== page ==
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Publication numberUS5022306 A
Publication typeGrant
Application numberUS 05/779,404
Publication dateJun 11, 1991
Filing dateMar 10, 1977
Priority dateMar 10, 1977
Publication number05779404, 779404, US 5022306 A, US 5022306A, US-A-5022306, US5022306 A, US5022306A
InventorsDavid C. Sayles
Original AssigneeThe United States Of America As Represented By The Secretary Of The Army
Export CitationBiBTeX, EndNote, RefMan
External Links: USPTO, USPTO Assignment, Espacenet
Method of ejecting an interceptor missile from its silo
US 5022306 A
Abstract
Disclosed is a method for ejecting an interceptor missile from the silo inhich it is stored. The method employs an ultrahigh-burning rate (e.g., burning rate 10-20 inches per second) booster solid propellant grain in combination with a fuse or a combination of fuses having a burning rate (e.g. 25 to 100 inches per second) or a rate which is well above that of the ultrahigh-burning rate booster solid propellant grain. The fuses are designed to a predetermined exterior contour which is the same as the exterior contour of the mandrel which would normally be used to provide the contour to the internal perforation of the booster propellant grain. The method include positioning the fuses longitudinally in the booster motor instead of the normally used mandrel, and then casting the propellant around the fuse or a combination of fuses and curing the propellant to yield a booster solid propellant grain. When the fuses are ignited by means of aft end ignition, their burning rapidly creates a port in the center of the booster solid propellant grain. When the burning of the fuses is near complete, and the propellant becomes exposed, the booster propellant commences burning, and then provides the propulsive power to boost the ballistic interceptor from its storage silo.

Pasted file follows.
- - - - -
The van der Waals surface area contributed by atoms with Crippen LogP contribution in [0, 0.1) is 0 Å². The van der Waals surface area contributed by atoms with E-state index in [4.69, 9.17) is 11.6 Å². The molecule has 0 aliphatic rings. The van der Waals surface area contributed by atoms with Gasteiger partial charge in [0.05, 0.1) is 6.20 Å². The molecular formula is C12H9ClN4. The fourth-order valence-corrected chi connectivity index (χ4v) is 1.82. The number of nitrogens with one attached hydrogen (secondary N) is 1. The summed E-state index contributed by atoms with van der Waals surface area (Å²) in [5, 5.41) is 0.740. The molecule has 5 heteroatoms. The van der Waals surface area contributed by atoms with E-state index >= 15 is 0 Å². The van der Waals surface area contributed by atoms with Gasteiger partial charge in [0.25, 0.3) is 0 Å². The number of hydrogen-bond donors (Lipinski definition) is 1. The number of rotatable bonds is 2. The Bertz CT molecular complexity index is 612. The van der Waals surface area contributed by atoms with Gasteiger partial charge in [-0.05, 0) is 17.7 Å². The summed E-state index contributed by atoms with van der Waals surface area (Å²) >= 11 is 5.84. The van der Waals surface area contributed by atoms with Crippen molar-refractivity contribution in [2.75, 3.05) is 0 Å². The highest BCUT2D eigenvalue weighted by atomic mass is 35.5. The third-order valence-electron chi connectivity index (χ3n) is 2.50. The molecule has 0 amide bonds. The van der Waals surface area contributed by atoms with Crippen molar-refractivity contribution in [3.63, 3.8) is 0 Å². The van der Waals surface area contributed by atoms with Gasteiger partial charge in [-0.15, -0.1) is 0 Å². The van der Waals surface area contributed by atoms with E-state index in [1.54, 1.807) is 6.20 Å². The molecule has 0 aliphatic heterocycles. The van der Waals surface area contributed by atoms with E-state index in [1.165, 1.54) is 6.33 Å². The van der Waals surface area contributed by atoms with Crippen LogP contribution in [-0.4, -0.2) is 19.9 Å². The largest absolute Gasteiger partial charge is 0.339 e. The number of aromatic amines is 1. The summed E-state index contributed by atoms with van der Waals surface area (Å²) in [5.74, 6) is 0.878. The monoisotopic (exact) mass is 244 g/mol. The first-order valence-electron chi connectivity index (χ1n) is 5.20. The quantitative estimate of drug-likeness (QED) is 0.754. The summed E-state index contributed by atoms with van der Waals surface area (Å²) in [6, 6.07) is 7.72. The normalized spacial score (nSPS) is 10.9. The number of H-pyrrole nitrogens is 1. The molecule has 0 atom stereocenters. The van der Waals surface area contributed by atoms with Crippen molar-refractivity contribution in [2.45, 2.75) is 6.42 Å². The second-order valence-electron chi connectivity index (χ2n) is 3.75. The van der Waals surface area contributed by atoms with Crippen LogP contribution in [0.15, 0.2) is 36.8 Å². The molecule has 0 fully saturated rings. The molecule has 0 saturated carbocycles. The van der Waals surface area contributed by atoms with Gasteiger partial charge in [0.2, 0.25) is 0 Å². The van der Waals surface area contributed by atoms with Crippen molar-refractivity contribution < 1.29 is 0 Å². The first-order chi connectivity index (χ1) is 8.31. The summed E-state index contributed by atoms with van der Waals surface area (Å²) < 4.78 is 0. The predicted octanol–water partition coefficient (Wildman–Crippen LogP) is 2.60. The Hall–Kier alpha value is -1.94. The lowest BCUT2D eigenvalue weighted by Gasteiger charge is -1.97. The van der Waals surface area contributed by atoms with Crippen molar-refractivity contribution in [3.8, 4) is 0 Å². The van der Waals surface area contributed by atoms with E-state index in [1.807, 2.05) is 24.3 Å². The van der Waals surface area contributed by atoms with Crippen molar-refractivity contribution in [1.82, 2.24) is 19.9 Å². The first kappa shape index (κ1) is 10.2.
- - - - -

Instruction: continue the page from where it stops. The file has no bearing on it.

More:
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Claims(2)
I claim:
1. A method of ejecting an interceptor missile from the silo in which it is stored in a pre-launch mode, said method comprising:
(i) providing said interceptor missile with a solid propellant booster motor comprised of an ultrahigh-burning rate booster solid propellant grain encased in a booster motor case, said ultrahigh-burning rate booster solid propellant grain containing an embedded fuse or a combination of fuses of a metal-oxidant composition that has a burning rate range well above that of said ultrahigh-burning rat booster solid propellant grain said embedded fuse or a combination of fuses having a cylindrical cross-section, and encased in a sheathing material comprised of a composite, graphite filament-reinforced epoxy resin; said embedded fuse or a combination of fuses designed to a predetermined exterior contour which is the same as the exterior contour of the mandrel which would normally be used to provide the contour to the internal perforation of the booster solid propellant grain; said ultrahigh-burning rate booster solid propellant grain formed by casting around said fuse or a combination of fuses which are longitudinally positioned in said booster motor case, an uncured booster propellant formulation and curing the propellant formulation to yield said ultrahigh-burning rate booster solid propellant grain;
(ii) positioning an ignition means for said embedded fuse or a combination of fuses to provide for aft-end ignition;